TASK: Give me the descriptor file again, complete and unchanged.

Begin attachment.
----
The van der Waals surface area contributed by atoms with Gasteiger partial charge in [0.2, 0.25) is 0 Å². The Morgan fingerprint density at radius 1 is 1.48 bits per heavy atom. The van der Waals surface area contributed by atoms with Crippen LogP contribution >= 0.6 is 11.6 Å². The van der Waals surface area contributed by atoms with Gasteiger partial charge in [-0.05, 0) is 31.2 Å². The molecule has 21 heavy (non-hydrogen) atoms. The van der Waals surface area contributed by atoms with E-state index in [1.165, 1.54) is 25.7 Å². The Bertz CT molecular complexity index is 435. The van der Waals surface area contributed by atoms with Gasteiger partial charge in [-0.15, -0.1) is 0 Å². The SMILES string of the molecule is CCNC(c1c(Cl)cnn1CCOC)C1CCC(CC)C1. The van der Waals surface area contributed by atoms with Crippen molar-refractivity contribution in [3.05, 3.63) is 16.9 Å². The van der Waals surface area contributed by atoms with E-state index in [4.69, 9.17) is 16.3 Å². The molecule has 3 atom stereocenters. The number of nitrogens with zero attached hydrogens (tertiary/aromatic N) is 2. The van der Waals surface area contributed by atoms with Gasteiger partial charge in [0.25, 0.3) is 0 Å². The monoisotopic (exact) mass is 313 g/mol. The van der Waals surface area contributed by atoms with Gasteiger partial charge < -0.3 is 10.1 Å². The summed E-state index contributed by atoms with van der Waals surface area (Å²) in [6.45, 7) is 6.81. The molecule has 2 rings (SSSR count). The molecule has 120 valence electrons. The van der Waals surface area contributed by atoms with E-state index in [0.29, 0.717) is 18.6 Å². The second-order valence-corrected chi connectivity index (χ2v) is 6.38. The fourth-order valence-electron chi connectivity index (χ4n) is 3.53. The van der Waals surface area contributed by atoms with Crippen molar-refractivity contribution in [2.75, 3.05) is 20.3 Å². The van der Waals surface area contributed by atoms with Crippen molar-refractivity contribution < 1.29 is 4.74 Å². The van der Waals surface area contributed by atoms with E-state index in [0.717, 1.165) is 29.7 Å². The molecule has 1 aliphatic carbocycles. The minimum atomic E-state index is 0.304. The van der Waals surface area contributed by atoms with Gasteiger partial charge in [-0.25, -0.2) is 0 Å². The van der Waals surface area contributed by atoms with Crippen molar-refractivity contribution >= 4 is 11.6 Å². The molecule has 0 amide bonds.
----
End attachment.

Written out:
The van der Waals surface area contributed by atoms with Gasteiger partial charge in [0.2, 0.25) is 0 Å². The Morgan fingerprint density at radius 1 is 1.48 bits per heavy atom. The van der Waals surface area contributed by atoms with Crippen LogP contribution >= 0.6 is 11.6 Å². The van der Waals surface area contributed by atoms with Gasteiger partial charge in [-0.05, 0) is 31.2 Å². The molecule has 21 heavy (non-hydrogen) atoms. The van der Waals surface area contributed by atoms with E-state index in [1.165, 1.54) is 25.7 Å². The Bertz CT molecular complexity index is 435. The van der Waals surface area contributed by atoms with Gasteiger partial charge in [-0.15, -0.1) is 0 Å². The SMILES string of the molecule is CCNC(c1c(Cl)cnn1CCOC)C1CCC(CC)C1. The van der Waals surface area contributed by atoms with Crippen molar-refractivity contribution in [3.05, 3.63) is 16.9 Å². The van der Waals surface area contributed by atoms with E-state index in [4.69, 9.17) is 16.3 Å². The molecule has 3 atom stereocenters. The number of nitrogens with zero attached hydrogens (tertiary/aromatic N) is 2. The van der Waals surface area contributed by atoms with Gasteiger partial charge in [0.25, 0.3) is 0 Å². The monoisotopic (exact) mass is 313 g/mol. The van der Waals surface area contributed by atoms with Gasteiger partial charge < -0.3 is 10.1 Å². The summed E-state index contributed by atoms with van der Waals surface area (Å²) in [6.45, 7) is 6.81. The molecule has 2 rings (SSSR count). The molecule has 120 valence electrons. The van der Waals surface area contributed by atoms with E-state index in [0.29, 0.717) is 18.6 Å². The second-order valence-corrected chi connectivity index (χ2v) is 6.38. The fourth-order valence-electron chi connectivity index (χ4n) is 3.53. The van der Waals surface area contributed by atoms with Crippen molar-refractivity contribution in [2.75, 3.05) is 20.3 Å². The van der Waals surface area contributed by atoms with Crippen molar-refractivity contribution < 1.29 is 4.74 Å². The van der Waals surface area contributed by atoms with E-state index in [0.717, 1.165) is 29.7 Å². The molecule has 1 aliphatic carbocycles. The minimum atomic E-state index is 0.304. The van der Waals surface area contributed by atoms with Gasteiger partial charge in [-0.25, -0.2) is 0 Å². The van der Waals surface area contributed by atoms with Crippen molar-refractivity contribution >= 4 is 11.6 Å². The molecule has 0 amide bonds.